The new rule also closes a loophole the previous administration exploited to allow U.S. Border Patrol agents to conduct CFIs, rather than trained USCIS asylum officers. The new rule closes this loophole, helping to ensure that migrants’ asylum claims are heard by a trained and knowledgeable USCIS officer who is well-versed in U.S. asylum law.

Additionally, if a person gets a “positive” CFI, meaning the asylum officer determined the person has a well-founded fear of persecution, rather than being placed directly into immigration court removal proceedings, where they must file a defensive asylum application on Form I-589 within one year of the CFI, the new rule sends the asylum-seeker to an Asylum Merits Interview (AMI), also conducted by a USCIS asylum officer.

The AMI is a non-adversarial process, meaning it is an interview to determine whether the applicant qualifies for a grant of asylum, and is not structured such that the applicant must defend themselves or be cross-examined by a “prosecutor” or DHS attorney. Importantly, the applicant will have the opportunity to have an attorney present during the AMI.

Under the new rule, immigrants who show a well-founded fear of persecution can be granted asylum at the AMI stage, which will end the case in the asylum-seeker’s favor, without having to also file an affirmative I-589 asylum application or wait years for a hearing in one of the immigration courts.

However, it is important to keep in mind that USCIS asylum officers are currently only granting asylum in about 22% of cases. Though the rate at which asylum was granted in immigration courts grew from 29% under President Trump to 37% under President Biden, USCIS approved only 18% of Form I-589 asylum applications in FY 2021, and just over 22% so far in FY2022. Due to these low grant rates by USCIS asylum officers, it is unlikely that a majority of people put through this new expedited asylum process will win their case at the Asylum Merits Interview.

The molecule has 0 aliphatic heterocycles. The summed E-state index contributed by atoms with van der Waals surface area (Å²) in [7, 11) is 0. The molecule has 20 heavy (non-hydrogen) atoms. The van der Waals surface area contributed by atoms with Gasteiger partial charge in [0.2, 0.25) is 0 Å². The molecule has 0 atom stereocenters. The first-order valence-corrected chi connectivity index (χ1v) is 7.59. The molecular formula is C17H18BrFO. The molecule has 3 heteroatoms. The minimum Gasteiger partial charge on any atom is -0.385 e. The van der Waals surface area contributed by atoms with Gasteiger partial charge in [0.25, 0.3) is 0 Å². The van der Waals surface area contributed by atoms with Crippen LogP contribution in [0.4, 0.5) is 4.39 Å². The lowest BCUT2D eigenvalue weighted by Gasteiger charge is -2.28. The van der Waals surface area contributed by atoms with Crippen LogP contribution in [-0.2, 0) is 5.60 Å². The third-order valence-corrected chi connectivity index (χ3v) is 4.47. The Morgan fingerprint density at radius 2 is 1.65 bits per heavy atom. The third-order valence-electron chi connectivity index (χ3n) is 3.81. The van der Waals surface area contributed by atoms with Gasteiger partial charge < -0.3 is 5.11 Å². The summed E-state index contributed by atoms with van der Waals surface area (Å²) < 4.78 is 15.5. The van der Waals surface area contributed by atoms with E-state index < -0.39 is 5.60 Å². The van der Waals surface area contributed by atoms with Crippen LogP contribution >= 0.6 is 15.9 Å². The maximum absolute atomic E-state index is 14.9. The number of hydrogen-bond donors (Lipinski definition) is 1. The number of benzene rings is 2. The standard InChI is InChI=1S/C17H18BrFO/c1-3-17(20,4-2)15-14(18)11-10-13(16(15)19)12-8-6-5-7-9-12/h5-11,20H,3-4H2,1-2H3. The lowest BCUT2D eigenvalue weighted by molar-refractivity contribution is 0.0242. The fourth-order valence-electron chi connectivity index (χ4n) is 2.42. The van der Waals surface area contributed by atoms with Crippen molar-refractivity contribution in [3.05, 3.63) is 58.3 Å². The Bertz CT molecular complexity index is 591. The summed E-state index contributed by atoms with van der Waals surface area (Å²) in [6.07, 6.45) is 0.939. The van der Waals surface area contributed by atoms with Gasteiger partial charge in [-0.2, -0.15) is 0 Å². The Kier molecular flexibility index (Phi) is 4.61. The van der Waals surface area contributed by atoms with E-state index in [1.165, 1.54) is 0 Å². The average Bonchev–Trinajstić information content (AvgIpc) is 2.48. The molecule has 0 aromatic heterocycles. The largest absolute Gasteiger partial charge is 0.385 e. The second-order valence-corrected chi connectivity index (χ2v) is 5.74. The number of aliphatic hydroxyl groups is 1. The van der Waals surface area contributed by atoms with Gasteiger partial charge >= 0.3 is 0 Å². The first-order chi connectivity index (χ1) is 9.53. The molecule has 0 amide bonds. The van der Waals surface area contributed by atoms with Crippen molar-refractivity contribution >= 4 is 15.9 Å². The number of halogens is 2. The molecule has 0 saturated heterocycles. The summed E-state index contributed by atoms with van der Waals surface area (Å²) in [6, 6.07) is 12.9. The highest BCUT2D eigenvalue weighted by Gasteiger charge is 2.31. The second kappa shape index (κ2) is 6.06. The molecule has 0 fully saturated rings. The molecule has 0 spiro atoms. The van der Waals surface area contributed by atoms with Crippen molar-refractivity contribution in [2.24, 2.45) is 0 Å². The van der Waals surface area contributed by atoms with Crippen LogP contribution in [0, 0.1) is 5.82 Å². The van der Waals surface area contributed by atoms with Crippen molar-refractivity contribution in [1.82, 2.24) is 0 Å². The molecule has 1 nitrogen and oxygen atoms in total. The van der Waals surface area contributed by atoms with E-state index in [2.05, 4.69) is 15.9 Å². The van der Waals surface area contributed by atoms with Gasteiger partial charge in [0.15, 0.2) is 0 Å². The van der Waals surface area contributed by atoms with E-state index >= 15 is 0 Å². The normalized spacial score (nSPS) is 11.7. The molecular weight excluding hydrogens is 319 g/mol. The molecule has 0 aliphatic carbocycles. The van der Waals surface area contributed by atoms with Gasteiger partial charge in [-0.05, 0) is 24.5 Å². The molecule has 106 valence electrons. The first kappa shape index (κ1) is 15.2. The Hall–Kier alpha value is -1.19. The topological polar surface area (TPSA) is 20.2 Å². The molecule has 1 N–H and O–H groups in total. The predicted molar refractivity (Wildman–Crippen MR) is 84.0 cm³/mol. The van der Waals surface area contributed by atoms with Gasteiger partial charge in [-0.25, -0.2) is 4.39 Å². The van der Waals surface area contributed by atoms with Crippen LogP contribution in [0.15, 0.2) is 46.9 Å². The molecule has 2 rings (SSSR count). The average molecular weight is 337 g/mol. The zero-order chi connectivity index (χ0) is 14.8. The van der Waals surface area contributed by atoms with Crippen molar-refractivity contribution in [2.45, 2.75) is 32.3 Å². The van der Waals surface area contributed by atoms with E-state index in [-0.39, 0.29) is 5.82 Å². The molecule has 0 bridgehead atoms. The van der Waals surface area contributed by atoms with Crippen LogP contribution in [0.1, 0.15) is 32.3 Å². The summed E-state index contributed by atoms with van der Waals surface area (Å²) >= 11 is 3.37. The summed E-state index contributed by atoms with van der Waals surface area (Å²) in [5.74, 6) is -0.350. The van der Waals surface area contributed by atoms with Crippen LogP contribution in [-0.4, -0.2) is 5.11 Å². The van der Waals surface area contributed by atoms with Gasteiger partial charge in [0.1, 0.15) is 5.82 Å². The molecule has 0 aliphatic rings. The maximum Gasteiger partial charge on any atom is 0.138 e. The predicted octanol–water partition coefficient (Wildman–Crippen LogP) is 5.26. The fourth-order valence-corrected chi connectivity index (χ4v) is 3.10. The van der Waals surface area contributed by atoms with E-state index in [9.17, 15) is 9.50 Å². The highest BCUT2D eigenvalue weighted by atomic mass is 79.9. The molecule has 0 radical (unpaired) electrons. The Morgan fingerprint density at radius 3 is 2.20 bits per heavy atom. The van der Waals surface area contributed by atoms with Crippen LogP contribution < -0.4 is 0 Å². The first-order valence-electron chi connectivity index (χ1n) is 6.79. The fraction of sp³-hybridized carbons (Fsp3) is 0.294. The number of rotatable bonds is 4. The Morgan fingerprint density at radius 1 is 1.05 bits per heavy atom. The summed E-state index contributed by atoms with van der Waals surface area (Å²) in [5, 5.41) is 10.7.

Applicants who are not granted asylum as the AMI will still be referred to immigration court, where they will have the opportunity to assert their case again and request other forms of humanitarian relief such as withholding of removal or protection under the U.N. Convention Against Torture.

The new asylum rule greatly accelerates this timeline, aiming to have asylum-seekers attend the Asylum Merits Interview between 21-45 days after their Credible Fear Interview, and an initial hearing in immigration court 30-35 days after an asylum denial at the AMI. The new rule also adds a pretrial status conference – a new concept in immigration proceedings – which takes place 30 days after the initial hearing (called a Master Calendar Hearing, or MCH), and the full “trial,” or Individual Calendar Hearing, will take place 30 days after that. Essentially, the new rule aims to take a process that, given current backlogs, takes anywhere from 2-6 years, and cut it down to 2-4 months.

It remains to be seen whether this is feasible; in the meantime, immigration advocates are preparing to submit additional comments on the rule to the DHS and Department of Justice before the rule’s finalization on May 31, 2022, and attorneys are preparing to assist asylum-seekers navigate another technical change to an already-complicated system.